In a regular year, millions of people become addicted to risky behavior including drugs, alcohol, nicotine, caffeine, food, digital devices, TV, and the list goes on. During the pandemic, the opportunity for people to become even more addicted to risky behaviors, including the use of alcohol and illegal substances, has grown. As people grow tired of the pandemic, addictive behaviors are on the rise everywhere.
Stephanie Stratigos, DO, Addiction Medicine, and Director of Emerson’s Addictions Recovery Program provides some important insight:
“What we see in the outpatient clinic is that — before the pandemic — a lot of people used to get up, go to work, and come home and start drinking at around 5 or 6 p.m. Often they exceeded the lower-risk or moderate drinking guidelines, which are no more than two drinks in a day for men and no more than one drink a day for women. Despite their heavy or binge drinking patterns, they were mostly drinking at home during evening hours, generally staying out of trouble, and able to get up the next morning and function at work.
Since COVID-19, many people have either lost their jobs or are now working from home and are no longer waiting until after work to start drinking. The quantity they are drinking has increased and is starting earlier in the day and for longer durations. When people come for help, they have usually suffered an accident, such as a fall for which they needed medical attention, and then they are referred to our clinic to help them cut down or quit drinking.
The holidays, which can be a time of heavy drinking for many people, could be different this year. Perhaps some people will drink more out of loneliness since their traditional plans to gather with loved ones may not be happening this year. Or, they may drink less because they are not going to parties with alcohol available. As clinicians, we anticipate people will experience either/or, or both throughout the long winter.”
Common Signs of Addiction
Here are some common behaviors displayed by people with substance use disorders. If you have concerns about a loved one based on their behavior that you may experience either virtually (for example, during family Zoom calls), or in-person, it is important you talk with your loved one and let them know that resources are available to help — read on to see some resources.
Note that most of these signs and symptoms can be generalized for other addictive disorders, though each substance does have specific signs/symptoms to look out for.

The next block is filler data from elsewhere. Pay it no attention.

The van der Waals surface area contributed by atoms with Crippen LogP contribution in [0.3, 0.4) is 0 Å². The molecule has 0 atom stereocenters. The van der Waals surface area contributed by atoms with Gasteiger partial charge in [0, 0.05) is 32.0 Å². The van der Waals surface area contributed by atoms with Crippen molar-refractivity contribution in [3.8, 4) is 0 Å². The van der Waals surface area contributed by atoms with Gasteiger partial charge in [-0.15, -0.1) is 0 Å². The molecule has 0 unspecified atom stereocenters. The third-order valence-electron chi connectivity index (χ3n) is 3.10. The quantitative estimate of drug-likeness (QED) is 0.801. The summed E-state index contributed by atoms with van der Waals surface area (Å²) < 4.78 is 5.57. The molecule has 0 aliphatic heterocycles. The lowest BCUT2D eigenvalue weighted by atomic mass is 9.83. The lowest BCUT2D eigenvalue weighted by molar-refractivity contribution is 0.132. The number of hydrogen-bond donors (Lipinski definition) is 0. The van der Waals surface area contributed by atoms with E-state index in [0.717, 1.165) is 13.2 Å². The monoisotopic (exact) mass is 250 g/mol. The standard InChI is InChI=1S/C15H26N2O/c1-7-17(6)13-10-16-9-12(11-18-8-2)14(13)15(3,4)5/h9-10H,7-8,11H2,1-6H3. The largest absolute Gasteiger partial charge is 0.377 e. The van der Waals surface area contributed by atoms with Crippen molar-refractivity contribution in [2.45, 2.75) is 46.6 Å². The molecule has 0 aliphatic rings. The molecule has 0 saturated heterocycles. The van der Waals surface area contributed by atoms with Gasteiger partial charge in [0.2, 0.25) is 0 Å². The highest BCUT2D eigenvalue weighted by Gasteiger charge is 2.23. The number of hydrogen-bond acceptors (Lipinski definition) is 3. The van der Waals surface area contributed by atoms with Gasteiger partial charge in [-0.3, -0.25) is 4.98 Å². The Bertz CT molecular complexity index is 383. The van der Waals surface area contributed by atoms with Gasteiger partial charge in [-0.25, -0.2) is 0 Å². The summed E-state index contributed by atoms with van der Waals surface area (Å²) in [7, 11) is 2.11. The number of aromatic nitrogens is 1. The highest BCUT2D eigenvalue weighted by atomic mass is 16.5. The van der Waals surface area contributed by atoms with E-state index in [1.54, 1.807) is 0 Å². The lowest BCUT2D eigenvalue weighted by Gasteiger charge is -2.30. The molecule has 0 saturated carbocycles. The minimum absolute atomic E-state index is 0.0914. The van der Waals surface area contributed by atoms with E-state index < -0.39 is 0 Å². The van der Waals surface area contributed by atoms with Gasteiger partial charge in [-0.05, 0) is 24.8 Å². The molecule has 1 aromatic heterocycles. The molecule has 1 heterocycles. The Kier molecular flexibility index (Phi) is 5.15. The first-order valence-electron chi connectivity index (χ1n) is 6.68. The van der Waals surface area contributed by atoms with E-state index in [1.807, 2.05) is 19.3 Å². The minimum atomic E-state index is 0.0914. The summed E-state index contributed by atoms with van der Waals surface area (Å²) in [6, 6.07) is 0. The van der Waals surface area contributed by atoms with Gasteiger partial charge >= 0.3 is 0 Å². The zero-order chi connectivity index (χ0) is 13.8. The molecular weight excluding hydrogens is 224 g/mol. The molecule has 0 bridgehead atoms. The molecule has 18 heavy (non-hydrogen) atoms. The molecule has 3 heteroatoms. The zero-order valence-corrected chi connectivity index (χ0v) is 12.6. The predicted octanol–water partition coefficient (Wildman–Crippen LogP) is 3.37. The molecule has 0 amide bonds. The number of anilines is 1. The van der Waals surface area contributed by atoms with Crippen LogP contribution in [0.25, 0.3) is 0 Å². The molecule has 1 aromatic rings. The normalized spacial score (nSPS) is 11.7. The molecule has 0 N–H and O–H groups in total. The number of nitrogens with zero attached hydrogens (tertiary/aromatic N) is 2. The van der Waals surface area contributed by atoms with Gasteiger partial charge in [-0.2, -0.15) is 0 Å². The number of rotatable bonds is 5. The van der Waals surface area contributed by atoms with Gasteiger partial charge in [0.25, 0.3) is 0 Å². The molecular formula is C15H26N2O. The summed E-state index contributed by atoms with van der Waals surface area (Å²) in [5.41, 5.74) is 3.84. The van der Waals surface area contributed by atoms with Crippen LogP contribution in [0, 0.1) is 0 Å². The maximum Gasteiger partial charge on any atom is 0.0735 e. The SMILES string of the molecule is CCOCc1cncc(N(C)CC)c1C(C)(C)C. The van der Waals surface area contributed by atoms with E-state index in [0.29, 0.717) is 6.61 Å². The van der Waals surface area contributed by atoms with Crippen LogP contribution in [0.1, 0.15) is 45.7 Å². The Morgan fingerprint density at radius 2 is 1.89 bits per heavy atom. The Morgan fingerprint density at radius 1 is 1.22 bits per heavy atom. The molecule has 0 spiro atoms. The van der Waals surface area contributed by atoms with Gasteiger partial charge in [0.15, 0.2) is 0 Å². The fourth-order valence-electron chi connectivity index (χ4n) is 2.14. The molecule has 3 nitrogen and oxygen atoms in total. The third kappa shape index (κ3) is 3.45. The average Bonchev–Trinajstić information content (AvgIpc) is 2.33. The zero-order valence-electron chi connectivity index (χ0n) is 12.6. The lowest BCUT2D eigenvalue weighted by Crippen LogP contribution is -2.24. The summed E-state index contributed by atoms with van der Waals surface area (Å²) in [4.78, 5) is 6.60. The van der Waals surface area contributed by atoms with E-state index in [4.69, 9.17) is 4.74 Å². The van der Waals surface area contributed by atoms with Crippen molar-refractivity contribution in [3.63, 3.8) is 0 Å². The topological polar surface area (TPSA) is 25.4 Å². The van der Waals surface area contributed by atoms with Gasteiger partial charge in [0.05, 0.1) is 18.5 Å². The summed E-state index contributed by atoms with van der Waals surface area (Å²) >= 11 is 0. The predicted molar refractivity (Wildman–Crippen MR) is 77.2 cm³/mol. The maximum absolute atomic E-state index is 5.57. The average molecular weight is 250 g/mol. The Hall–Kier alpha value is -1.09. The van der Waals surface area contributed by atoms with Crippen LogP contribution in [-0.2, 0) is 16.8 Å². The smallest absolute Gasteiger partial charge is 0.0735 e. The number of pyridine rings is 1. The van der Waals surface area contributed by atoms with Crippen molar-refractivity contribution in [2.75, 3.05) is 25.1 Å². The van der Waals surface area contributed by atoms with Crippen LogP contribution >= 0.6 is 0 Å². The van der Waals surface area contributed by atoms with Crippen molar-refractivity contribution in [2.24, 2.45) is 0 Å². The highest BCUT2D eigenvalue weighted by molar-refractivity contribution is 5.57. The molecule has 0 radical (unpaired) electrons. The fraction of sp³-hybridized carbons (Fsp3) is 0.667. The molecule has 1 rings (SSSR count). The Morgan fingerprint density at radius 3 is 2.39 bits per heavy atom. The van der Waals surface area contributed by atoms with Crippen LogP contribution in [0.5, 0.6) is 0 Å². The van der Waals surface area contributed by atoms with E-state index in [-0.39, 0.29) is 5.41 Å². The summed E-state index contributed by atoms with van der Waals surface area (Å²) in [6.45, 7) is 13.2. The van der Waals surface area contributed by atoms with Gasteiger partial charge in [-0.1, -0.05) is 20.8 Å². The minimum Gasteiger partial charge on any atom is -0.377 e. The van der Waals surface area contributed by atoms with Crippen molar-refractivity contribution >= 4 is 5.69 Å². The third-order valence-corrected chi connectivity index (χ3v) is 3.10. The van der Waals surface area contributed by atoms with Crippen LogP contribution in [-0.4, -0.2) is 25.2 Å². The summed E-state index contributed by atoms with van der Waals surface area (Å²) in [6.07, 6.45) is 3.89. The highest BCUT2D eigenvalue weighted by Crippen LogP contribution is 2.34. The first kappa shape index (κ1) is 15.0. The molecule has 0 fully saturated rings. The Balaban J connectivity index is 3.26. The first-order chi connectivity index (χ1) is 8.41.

- Secret keeping and lying
- Financial unpredictability, stealing, having money at times, and at other times needing money
- Unpredictable sleeping patterns, sleeping more or at varying times of day or night
- Seeming unwell and run-down, having increased frequency of vague illness (colds, run-down, stomach complaints)
- Mood swings, emotional unpredictability
- Drinking alone or in secrecy
- Justifying drinking, such as to relax, deal with stress or to feel better or normal
- Drinking instead of fulfilling responsibilities and obligations
- Becoming isolated or distant from friends and family members
- Feeling hungover when not drinking
- Changing appearance and group of acquaintances
- Hidden alcohol bottles or drug paraphernalia
- Tremulousness (hand shaking)
- Not being able to cut down on substance use when they said they would or when it would be good for their health to cut down or stop the substance use
Here are resources if you suspect a loved one may be suffering from addictive behaviors and you are concerned about their wellbeing. Contact 911 if you suspect someone you love needs immediate medical help.
Substance Abuse and Mental Health Services
and national helpline: 800-662-HELP (4357)
. In closing, we recommend you trust your instincts — you know your loved ones well. One thing the pandemic has demonstrated is the importance of human connections. When we look out for each other and offer support and resources, we all become stronger and healthier — mentally and physically.
Podcast: Substance Abuse Disorders
Dr. Stephanie Stratigos discusses substance use disorders, including who is most at risk, warning signs and red flags, treatment options, and what patients can expect during and after treatment.